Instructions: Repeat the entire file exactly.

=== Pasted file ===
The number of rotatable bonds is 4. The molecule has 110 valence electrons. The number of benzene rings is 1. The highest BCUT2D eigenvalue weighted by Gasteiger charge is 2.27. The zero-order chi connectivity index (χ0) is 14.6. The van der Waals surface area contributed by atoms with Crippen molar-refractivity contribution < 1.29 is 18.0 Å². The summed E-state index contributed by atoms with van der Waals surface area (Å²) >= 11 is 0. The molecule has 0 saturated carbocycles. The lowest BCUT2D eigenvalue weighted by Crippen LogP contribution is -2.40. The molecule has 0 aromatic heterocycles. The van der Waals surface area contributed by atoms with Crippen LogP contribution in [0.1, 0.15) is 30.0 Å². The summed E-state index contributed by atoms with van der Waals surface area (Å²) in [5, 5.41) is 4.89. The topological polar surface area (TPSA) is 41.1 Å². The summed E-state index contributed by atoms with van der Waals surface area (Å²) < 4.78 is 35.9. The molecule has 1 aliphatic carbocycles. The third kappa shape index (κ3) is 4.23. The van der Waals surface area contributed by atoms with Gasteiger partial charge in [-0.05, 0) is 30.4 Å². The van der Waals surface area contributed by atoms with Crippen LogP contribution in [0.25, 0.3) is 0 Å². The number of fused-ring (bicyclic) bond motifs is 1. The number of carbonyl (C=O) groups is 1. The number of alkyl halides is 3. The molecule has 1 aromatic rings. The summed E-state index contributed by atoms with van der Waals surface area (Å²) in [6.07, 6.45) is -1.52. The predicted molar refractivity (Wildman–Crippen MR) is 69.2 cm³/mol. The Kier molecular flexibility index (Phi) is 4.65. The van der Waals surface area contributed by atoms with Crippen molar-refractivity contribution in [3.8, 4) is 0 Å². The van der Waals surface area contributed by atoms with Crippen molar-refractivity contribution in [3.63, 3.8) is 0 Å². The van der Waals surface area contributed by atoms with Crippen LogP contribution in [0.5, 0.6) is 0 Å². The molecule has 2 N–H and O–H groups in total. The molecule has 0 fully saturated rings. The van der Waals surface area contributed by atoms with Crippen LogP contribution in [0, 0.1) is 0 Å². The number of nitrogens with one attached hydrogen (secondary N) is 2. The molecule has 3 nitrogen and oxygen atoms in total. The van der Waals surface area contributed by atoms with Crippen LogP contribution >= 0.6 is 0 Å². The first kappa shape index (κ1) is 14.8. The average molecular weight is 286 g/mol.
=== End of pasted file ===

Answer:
The number of rotatable bonds is 4. The molecule has 110 valence electrons. The number of benzene rings is 1. The highest BCUT2D eigenvalue weighted by Gasteiger charge is 2.27. The zero-order chi connectivity index (χ0) is 14.6. The van der Waals surface area contributed by atoms with Crippen molar-refractivity contribution < 1.29 is 18.0 Å². The summed E-state index contributed by atoms with van der Waals surface area (Å²) >= 11 is 0. The molecule has 0 saturated carbocycles. The lowest BCUT2D eigenvalue weighted by Crippen LogP contribution is -2.40. The molecule has 0 aromatic heterocycles. The van der Waals surface area contributed by atoms with Crippen LogP contribution in [0.1, 0.15) is 30.0 Å². The summed E-state index contributed by atoms with van der Waals surface area (Å²) in [5, 5.41) is 4.89. The topological polar surface area (TPSA) is 41.1 Å². The summed E-state index contributed by atoms with van der Waals surface area (Å²) < 4.78 is 35.9. The molecule has 1 aliphatic carbocycles. The third kappa shape index (κ3) is 4.23. The van der Waals surface area contributed by atoms with Gasteiger partial charge in [-0.05, 0) is 30.4 Å². The van der Waals surface area contributed by atoms with Crippen LogP contribution in [0.25, 0.3) is 0 Å². The number of fused-ring (bicyclic) bond motifs is 1. The number of carbonyl (C=O) groups is 1. The number of alkyl halides is 3. The molecule has 1 aromatic rings. The summed E-state index contributed by atoms with van der Waals surface area (Å²) in [6.07, 6.45) is -1.52. The predicted molar refractivity (Wildman–Crippen MR) is 69.2 cm³/mol. The Kier molecular flexibility index (Phi) is 4.65. The van der Waals surface area contributed by atoms with Crippen molar-refractivity contribution in [3.8, 4) is 0 Å². The van der Waals surface area contributed by atoms with Crippen molar-refractivity contribution in [3.63, 3.8) is 0 Å². The van der Waals surface area contributed by atoms with Crippen LogP contribution in [0.5, 0.6) is 0 Å². The molecule has 2 N–H and O–H groups in total. The molecule has 0 fully saturated rings. The van der Waals surface area contributed by atoms with Crippen LogP contribution in [0, 0.1) is 0 Å². The number of nitrogens with one attached hydrogen (secondary N) is 2. The molecule has 3 nitrogen and oxygen atoms in total. The van der Waals surface area contributed by atoms with Crippen LogP contribution >= 0.6 is 0 Å². The first kappa shape index (κ1) is 14.8. The average molecular weight is 286 g/mol.